Diversity in Congress, Chavez' Cancer and Malala Leaves Hospital

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Our 113th Congress is the most diverse ever. The first Asian-American female, Mazie Hirono, was sworn in, along with the first openly gay Senator, Tammy Baldwin. South Carolina's Sen. Tim Scott became the first African-American senator in the Deep South since Reconstruction. 

(By the way, Hirono is also the first Buddhist senator and the first female senator from Hawaii, according to the Huffington Post.)

And New Hampshire now has only females representing the state in both the Senate and the House. That's a first, too. 

Now if only they could all just get along. 


In Venezuela, Hugo Chavez is not doing so hot. He has cancer, and it's bad. He's currently recovering in Cuba after having surgery, and his top aides say his situation is "delicate," according to CNN.com. 

Back in December of 2011, Chavez theorized that the U.S. was purposefully causing cancer in South American leaders, after Argentine president Cristina Fernandez de Kirchner became the fifth leader to announce some form of cancer. 

"It’s very difficult to explain, even with the law of probabilities, what has been happening to some of us in Latin America," Chavez said, as quoted by the Daily Mail. "Would it be so strange that they’ve invented technology to spread cancer and we won’t know about it for 50 years?"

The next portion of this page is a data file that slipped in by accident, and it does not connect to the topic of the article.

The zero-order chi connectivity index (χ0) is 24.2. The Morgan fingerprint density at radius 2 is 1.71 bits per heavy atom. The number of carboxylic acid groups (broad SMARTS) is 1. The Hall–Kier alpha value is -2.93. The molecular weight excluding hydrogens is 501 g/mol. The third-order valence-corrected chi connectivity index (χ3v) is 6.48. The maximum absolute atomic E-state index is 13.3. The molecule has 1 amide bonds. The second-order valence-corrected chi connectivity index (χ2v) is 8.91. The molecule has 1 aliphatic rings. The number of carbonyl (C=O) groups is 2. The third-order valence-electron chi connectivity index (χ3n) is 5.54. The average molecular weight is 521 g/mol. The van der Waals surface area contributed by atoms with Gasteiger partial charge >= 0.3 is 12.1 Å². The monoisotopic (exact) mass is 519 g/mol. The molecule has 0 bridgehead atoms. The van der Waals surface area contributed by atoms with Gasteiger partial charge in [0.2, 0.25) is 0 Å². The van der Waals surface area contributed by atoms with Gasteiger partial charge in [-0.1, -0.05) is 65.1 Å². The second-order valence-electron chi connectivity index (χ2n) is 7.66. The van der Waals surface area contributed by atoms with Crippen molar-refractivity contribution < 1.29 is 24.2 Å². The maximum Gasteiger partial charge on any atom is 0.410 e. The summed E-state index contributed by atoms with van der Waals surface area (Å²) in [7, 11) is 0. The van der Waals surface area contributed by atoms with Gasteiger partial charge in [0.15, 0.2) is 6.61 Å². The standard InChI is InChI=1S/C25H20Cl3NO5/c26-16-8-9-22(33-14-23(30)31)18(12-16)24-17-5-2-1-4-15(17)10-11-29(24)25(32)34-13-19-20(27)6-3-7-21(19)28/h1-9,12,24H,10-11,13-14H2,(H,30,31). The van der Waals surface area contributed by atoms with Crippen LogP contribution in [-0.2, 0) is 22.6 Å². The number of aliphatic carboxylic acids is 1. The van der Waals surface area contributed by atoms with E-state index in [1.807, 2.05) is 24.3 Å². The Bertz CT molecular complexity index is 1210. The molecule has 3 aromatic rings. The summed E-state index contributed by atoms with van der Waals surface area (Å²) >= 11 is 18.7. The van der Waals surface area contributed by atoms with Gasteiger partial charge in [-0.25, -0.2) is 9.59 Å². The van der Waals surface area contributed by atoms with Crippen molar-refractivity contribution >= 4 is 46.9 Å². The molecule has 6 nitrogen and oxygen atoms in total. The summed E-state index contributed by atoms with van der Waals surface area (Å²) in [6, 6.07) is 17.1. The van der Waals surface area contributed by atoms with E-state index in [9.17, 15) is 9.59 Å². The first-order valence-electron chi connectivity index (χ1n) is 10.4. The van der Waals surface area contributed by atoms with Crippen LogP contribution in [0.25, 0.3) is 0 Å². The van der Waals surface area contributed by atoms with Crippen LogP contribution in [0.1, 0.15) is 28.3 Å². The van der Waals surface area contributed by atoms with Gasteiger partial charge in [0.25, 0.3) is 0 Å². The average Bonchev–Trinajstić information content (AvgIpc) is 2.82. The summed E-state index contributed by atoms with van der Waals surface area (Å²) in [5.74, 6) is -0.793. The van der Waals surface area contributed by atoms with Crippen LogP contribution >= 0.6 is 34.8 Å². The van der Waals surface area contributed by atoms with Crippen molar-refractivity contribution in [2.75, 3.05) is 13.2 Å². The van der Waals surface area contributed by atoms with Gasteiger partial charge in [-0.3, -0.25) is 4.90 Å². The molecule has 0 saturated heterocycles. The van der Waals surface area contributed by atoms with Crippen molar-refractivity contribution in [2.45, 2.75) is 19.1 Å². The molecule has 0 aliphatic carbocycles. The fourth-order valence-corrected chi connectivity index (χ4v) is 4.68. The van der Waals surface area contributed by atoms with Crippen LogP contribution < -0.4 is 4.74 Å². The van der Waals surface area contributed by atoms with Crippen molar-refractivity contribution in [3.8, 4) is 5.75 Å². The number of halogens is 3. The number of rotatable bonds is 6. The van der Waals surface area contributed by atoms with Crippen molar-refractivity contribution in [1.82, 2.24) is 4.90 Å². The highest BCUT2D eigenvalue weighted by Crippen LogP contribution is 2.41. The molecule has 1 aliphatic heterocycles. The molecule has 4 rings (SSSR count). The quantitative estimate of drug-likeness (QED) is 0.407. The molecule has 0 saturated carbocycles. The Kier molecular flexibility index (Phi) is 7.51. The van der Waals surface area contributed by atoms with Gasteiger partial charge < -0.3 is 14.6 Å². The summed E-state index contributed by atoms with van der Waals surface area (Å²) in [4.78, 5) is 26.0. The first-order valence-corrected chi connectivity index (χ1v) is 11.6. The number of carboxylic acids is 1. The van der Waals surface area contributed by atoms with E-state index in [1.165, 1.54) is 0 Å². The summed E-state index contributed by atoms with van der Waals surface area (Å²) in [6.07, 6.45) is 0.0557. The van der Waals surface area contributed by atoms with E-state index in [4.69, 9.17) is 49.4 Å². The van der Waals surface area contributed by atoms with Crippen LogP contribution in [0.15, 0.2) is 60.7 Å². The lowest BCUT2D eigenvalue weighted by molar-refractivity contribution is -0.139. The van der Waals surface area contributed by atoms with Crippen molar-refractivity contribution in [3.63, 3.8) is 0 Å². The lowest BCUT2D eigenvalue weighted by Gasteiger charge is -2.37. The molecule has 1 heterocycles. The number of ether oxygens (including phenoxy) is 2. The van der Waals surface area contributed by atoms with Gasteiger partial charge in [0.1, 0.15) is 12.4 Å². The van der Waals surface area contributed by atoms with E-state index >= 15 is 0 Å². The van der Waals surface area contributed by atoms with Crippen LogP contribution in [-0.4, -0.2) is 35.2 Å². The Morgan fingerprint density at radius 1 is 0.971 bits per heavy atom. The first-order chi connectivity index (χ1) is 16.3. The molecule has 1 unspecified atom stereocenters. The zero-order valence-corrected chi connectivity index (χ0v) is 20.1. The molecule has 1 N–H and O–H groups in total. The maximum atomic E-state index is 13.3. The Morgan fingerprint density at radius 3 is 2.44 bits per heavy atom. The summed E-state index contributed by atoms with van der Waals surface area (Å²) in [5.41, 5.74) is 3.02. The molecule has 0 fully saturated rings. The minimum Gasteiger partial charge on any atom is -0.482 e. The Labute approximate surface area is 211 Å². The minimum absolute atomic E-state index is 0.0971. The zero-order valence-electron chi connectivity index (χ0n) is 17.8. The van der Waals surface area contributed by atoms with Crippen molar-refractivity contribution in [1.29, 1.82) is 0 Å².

Chavez will begin another six-year term in just a few days, although he may not be back in Venezuela by then. 


Malala Yousufzai, 15, has been discharged from a British hospital, although she has a few more surgeries to get through. Malala was shot in the head three months ago by the Taliban, simply for encouraging education for girls in Pakistan. 

The bullet, fired while Malala was on a schoolbus, grazed her brain. Her shooting was not arbitrary: Malala had been rising through the years to the level of a prominent activist in Pakistan. She anonymously published a blog through the BBC detailing her life under Taliban rule, followed by a documentary on her life filmed by The New York Times. 

She will go through cranial reconstructive surgery within the next couple of months, according to University Hospitals Birmingham.

“Malala is a strong young woman and has worked hard with the people caring for her to make excellent progress in her recovery," Dr. Dave Rosser, Medical Director at University Hospitals Birmingham NHS Foundation Trust, said in a statement on the hospital's website.  


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